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IP/01/1044

Brussels, 20 July 2001

New Commission report shows rapid change in EU labour markets. Star performers are hi-tech, high-skill women.

The Commission today published the Employment in Europe 2001 report. The report, published annually, shows rapid all-round improvement in the way EU labour markets work. Champions of job creation are hi-tech, highly skilled women. It presents an analysis of the main trends and outlook for employment in the EU and the candidate countries against the background of the new targets for employment set by the Lisbon and Stockholm summits. However, the report notes that some sectors are still dominated by one gender (occupational segregation), even in the fast growing high-skilled, non-manual occupations and it is even widening in traditional occupations. Some evidence shows that ever-tighter rhythms of work are affecting job quality.

Anna Diamantopoulou, Commissioner for employment and social affairs said: "This report shows that Europe's labour markets are capable of rapid structural change to a more dynamic, knowledge-based economy. And that women are champion job creators. If growth is sustained and product markets further developed across the EU, we have every chance of reaching the Lisbon goal of being the most competitive and inclusive place in the world to live and do business by 2010. To borrow an americanism : ' you ain't seen nuthin' yet' ".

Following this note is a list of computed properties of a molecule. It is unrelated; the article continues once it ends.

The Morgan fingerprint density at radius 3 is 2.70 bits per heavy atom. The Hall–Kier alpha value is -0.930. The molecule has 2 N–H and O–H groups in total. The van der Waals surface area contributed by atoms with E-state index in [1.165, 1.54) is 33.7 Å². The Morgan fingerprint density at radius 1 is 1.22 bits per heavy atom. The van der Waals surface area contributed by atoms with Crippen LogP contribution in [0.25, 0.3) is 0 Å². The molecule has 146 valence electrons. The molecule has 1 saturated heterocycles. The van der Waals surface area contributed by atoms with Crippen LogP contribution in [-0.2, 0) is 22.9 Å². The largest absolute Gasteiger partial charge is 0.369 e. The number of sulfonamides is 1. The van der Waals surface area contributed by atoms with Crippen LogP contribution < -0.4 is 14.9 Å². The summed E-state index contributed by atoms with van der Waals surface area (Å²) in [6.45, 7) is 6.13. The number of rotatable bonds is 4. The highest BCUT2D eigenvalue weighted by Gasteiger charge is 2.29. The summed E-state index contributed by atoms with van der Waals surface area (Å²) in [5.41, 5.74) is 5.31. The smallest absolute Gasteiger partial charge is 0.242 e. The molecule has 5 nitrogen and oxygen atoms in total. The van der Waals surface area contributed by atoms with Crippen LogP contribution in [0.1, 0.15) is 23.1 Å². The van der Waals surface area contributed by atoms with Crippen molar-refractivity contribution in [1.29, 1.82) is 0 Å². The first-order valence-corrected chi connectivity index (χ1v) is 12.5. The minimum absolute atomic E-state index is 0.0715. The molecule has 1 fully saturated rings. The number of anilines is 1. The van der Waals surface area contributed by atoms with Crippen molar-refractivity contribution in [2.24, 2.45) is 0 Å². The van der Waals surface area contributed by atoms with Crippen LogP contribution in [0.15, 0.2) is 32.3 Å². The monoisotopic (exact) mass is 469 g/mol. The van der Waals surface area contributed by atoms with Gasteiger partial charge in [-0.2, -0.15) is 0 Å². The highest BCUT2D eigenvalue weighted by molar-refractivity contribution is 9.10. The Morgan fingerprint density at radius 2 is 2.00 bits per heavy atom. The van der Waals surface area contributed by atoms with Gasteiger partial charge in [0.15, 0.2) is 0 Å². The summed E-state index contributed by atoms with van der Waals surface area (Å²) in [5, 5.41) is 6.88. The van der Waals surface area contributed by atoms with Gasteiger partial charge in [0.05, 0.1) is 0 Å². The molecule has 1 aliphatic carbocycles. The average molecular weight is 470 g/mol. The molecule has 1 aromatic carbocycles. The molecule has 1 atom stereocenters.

The main messages of the report include:

  • Employment performance of the EU improved significantly in 2000. Employment grew by 1.8% on top of the 1.6% in 1999. Over 3 million new jobs were created and the employment rate stood at 63.3%, up from 62.3% in 1999. For the third year in a row, more full time jobs than part-time jobs were created in 2000. Full time jobs accounted for almost 70% of the net jobs created, up from 60% in 1999 and 54% in 1998.

  • Women are driving job creation. More than 1.6 million of the 3 million jobs created in 2000 were taken by women. The employment rate for women stood at 54%, up from 52.8% in 1999. In the 1995-2000 period, the gender gap in employment rates has narrowed by 2 percentage points.

  • High-tech and knowledge-intensive sectors drove job creation. These sectors contributed to more than 60% of total job creation between 1995 and 2000. But not only for high-skilled workers. Employment growth was also stronger for low and medium-skilled employed in high -tech sectors and knowledge-intensive sectors. A significant skill gap is not detected from the analysis. However, this does not preclude the emergence of skill mismatches in the transition to a more knowledge based economy.

  • Unemployment fell by more than 1.5 million to 8.2% on average. The youth unemployment ratio, at 7.8%, is now lower than at the beginning of the decade. Long-term unemployment continued to decrease in almost all member states, reaching 3.6% in 2000 compared to 4.1% one year earlier. The unemployment rate decreased both for men and women, and for women it was below 10% for the first time in a decade.

  • Europeans are generally satisfied with their job and their working conditions. Almost 80% of all employed report high or even very high levels of satisfaction compared to 20% who are dissatisfied with their current job.